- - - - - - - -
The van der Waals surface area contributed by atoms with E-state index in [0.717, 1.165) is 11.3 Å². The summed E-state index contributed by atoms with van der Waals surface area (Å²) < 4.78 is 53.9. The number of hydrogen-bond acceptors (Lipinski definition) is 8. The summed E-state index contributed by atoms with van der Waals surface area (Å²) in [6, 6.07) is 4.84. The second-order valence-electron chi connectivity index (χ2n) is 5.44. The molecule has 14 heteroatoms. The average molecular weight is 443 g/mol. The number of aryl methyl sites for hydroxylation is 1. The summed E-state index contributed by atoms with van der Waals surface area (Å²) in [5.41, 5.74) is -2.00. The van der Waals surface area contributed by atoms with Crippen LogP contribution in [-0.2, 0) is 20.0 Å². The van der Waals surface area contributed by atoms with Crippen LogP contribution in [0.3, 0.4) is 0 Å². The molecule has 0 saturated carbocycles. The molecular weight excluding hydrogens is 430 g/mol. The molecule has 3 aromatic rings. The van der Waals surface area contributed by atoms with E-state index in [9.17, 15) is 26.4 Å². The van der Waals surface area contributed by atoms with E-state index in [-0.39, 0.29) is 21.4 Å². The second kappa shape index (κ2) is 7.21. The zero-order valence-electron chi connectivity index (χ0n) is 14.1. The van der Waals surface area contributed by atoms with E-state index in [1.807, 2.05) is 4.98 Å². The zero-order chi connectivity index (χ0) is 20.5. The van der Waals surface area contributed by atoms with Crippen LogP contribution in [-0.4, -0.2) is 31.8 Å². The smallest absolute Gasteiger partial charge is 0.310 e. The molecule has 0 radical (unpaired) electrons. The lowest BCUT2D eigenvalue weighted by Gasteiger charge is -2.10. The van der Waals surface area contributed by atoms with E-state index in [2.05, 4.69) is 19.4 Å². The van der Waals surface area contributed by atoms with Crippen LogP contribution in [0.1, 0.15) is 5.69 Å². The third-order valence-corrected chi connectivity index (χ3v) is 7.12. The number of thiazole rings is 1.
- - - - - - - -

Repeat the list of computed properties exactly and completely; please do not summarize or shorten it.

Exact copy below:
The van der Waals surface area contributed by atoms with E-state index in [0.717, 1.165) is 11.3 Å². The summed E-state index contributed by atoms with van der Waals surface area (Å²) < 4.78 is 53.9. The number of hydrogen-bond acceptors (Lipinski definition) is 8. The summed E-state index contributed by atoms with van der Waals surface area (Å²) in [6, 6.07) is 4.84. The second-order valence-electron chi connectivity index (χ2n) is 5.44. The molecule has 14 heteroatoms. The average molecular weight is 443 g/mol. The number of aryl methyl sites for hydroxylation is 1. The summed E-state index contributed by atoms with van der Waals surface area (Å²) in [5.41, 5.74) is -2.00. The van der Waals surface area contributed by atoms with Crippen LogP contribution in [-0.2, 0) is 20.0 Å². The van der Waals surface area contributed by atoms with Crippen LogP contribution in [0.3, 0.4) is 0 Å². The molecule has 0 saturated carbocycles. The molecular weight excluding hydrogens is 430 g/mol. The molecule has 3 aromatic rings. The van der Waals surface area contributed by atoms with E-state index in [9.17, 15) is 26.4 Å². The van der Waals surface area contributed by atoms with E-state index in [-0.39, 0.29) is 21.4 Å². The second kappa shape index (κ2) is 7.21. The zero-order valence-electron chi connectivity index (χ0n) is 14.1. The van der Waals surface area contributed by atoms with E-state index in [1.807, 2.05) is 4.98 Å². The zero-order chi connectivity index (χ0) is 20.5. The van der Waals surface area contributed by atoms with Crippen LogP contribution in [-0.4, -0.2) is 31.8 Å². The smallest absolute Gasteiger partial charge is 0.310 e. The molecule has 0 radical (unpaired) electrons. The lowest BCUT2D eigenvalue weighted by Gasteiger charge is -2.10. The van der Waals surface area contributed by atoms with E-state index in [2.05, 4.69) is 19.4 Å². The van der Waals surface area contributed by atoms with Crippen LogP contribution in [0.1, 0.15) is 5.69 Å². The third-order valence-corrected chi connectivity index (χ3v) is 7.12. The number of thiazole rings is 1.